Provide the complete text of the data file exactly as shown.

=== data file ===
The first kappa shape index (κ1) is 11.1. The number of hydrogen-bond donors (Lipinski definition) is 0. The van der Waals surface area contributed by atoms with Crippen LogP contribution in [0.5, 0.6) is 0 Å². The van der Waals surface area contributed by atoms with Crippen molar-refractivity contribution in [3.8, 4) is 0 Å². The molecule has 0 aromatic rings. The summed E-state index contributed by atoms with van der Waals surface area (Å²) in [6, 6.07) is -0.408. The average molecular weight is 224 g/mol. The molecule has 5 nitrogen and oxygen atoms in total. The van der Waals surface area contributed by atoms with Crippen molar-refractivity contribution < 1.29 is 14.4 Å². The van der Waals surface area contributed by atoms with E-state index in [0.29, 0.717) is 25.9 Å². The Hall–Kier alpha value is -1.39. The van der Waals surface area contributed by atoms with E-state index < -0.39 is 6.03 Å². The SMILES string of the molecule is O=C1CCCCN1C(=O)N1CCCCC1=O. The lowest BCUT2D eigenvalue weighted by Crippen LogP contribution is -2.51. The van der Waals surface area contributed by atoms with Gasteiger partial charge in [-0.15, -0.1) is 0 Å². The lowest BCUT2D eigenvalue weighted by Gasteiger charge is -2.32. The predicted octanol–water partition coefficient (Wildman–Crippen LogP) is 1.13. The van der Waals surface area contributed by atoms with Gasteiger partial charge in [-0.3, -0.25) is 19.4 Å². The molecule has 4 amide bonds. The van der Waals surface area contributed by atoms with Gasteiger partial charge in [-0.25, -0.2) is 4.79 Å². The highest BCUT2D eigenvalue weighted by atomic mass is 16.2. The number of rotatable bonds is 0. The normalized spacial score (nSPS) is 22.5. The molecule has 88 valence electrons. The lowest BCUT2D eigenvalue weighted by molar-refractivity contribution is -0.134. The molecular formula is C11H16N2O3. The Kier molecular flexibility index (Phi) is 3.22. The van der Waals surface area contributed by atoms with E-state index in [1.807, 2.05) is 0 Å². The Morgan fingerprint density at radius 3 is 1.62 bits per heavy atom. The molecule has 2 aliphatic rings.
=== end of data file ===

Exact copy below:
The first kappa shape index (κ1) is 11.1. The number of hydrogen-bond donors (Lipinski definition) is 0. The van der Waals surface area contributed by atoms with Crippen LogP contribution in [0.5, 0.6) is 0 Å². The van der Waals surface area contributed by atoms with Crippen molar-refractivity contribution in [3.8, 4) is 0 Å². The molecule has 0 aromatic rings. The summed E-state index contributed by atoms with van der Waals surface area (Å²) in [6, 6.07) is -0.408. The average molecular weight is 224 g/mol. The molecule has 5 nitrogen and oxygen atoms in total. The van der Waals surface area contributed by atoms with Crippen molar-refractivity contribution < 1.29 is 14.4 Å². The van der Waals surface area contributed by atoms with E-state index in [0.29, 0.717) is 25.9 Å². The Hall–Kier alpha value is -1.39. The van der Waals surface area contributed by atoms with E-state index < -0.39 is 6.03 Å². The SMILES string of the molecule is O=C1CCCCN1C(=O)N1CCCCC1=O. The lowest BCUT2D eigenvalue weighted by Crippen LogP contribution is -2.51. The van der Waals surface area contributed by atoms with Gasteiger partial charge in [-0.15, -0.1) is 0 Å². The lowest BCUT2D eigenvalue weighted by Gasteiger charge is -2.32. The predicted octanol–water partition coefficient (Wildman–Crippen LogP) is 1.13. The van der Waals surface area contributed by atoms with Gasteiger partial charge in [-0.3, -0.25) is 19.4 Å². The molecule has 4 amide bonds. The van der Waals surface area contributed by atoms with Gasteiger partial charge in [-0.25, -0.2) is 4.79 Å². The highest BCUT2D eigenvalue weighted by atomic mass is 16.2. The number of rotatable bonds is 0. The normalized spacial score (nSPS) is 22.5. The molecule has 88 valence electrons. The lowest BCUT2D eigenvalue weighted by molar-refractivity contribution is -0.134. The molecular formula is C11H16N2O3. The Kier molecular flexibility index (Phi) is 3.22. The van der Waals surface area contributed by atoms with E-state index in [1.807, 2.05) is 0 Å². The Morgan fingerprint density at radius 3 is 1.62 bits per heavy atom. The molecule has 2 aliphatic rings.